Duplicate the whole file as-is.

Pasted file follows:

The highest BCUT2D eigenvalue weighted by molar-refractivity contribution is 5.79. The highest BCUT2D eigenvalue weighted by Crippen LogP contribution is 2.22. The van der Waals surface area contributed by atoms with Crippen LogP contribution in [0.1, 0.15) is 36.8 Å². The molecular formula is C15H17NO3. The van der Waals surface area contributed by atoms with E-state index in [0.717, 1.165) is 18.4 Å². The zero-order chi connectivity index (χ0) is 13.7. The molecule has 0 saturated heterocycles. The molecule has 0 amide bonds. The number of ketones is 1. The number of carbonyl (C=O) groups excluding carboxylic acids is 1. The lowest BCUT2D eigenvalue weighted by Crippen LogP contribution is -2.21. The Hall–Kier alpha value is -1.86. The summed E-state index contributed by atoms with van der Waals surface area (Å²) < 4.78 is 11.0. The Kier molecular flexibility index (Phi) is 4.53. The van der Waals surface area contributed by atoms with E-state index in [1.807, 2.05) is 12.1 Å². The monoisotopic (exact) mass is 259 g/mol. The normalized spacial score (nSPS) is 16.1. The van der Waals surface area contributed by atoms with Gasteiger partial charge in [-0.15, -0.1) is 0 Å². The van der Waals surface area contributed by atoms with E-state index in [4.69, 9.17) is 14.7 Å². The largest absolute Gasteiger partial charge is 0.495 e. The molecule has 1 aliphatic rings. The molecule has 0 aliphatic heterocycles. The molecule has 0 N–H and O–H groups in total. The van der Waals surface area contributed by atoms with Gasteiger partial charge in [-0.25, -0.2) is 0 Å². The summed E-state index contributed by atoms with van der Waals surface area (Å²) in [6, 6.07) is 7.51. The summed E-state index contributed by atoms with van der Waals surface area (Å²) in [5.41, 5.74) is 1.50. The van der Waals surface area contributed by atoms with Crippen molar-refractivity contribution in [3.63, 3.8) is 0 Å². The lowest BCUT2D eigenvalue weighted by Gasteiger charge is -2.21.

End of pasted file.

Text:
The highest BCUT2D eigenvalue weighted by molar-refractivity contribution is 5.79. The highest BCUT2D eigenvalue weighted by Crippen LogP contribution is 2.22. The van der Waals surface area contributed by atoms with Crippen LogP contribution in [0.1, 0.15) is 36.8 Å². The molecular formula is C15H17NO3. The van der Waals surface area contributed by atoms with E-state index in [0.717, 1.165) is 18.4 Å². The zero-order chi connectivity index (χ0) is 13.7. The molecule has 0 saturated heterocycles. The molecule has 0 amide bonds. The number of ketones is 1. The number of carbonyl (C=O) groups excluding carboxylic acids is 1. The lowest BCUT2D eigenvalue weighted by Crippen LogP contribution is -2.21. The Hall–Kier alpha value is -1.86. The summed E-state index contributed by atoms with van der Waals surface area (Å²) < 4.78 is 11.0. The Kier molecular flexibility index (Phi) is 4.53. The van der Waals surface area contributed by atoms with E-state index in [1.807, 2.05) is 12.1 Å². The monoisotopic (exact) mass is 259 g/mol. The normalized spacial score (nSPS) is 16.1. The van der Waals surface area contributed by atoms with Gasteiger partial charge in [-0.15, -0.1) is 0 Å². The van der Waals surface area contributed by atoms with E-state index in [4.69, 9.17) is 14.7 Å². The largest absolute Gasteiger partial charge is 0.495 e. The molecule has 1 aliphatic rings. The molecule has 0 aliphatic heterocycles. The molecule has 0 N–H and O–H groups in total. The van der Waals surface area contributed by atoms with Gasteiger partial charge in [-0.25, -0.2) is 0 Å². The summed E-state index contributed by atoms with van der Waals surface area (Å²) in [6, 6.07) is 7.51. The summed E-state index contributed by atoms with van der Waals surface area (Å²) in [5.41, 5.74) is 1.50. The van der Waals surface area contributed by atoms with Crippen molar-refractivity contribution in [3.63, 3.8) is 0 Å². The lowest BCUT2D eigenvalue weighted by Gasteiger charge is -2.21.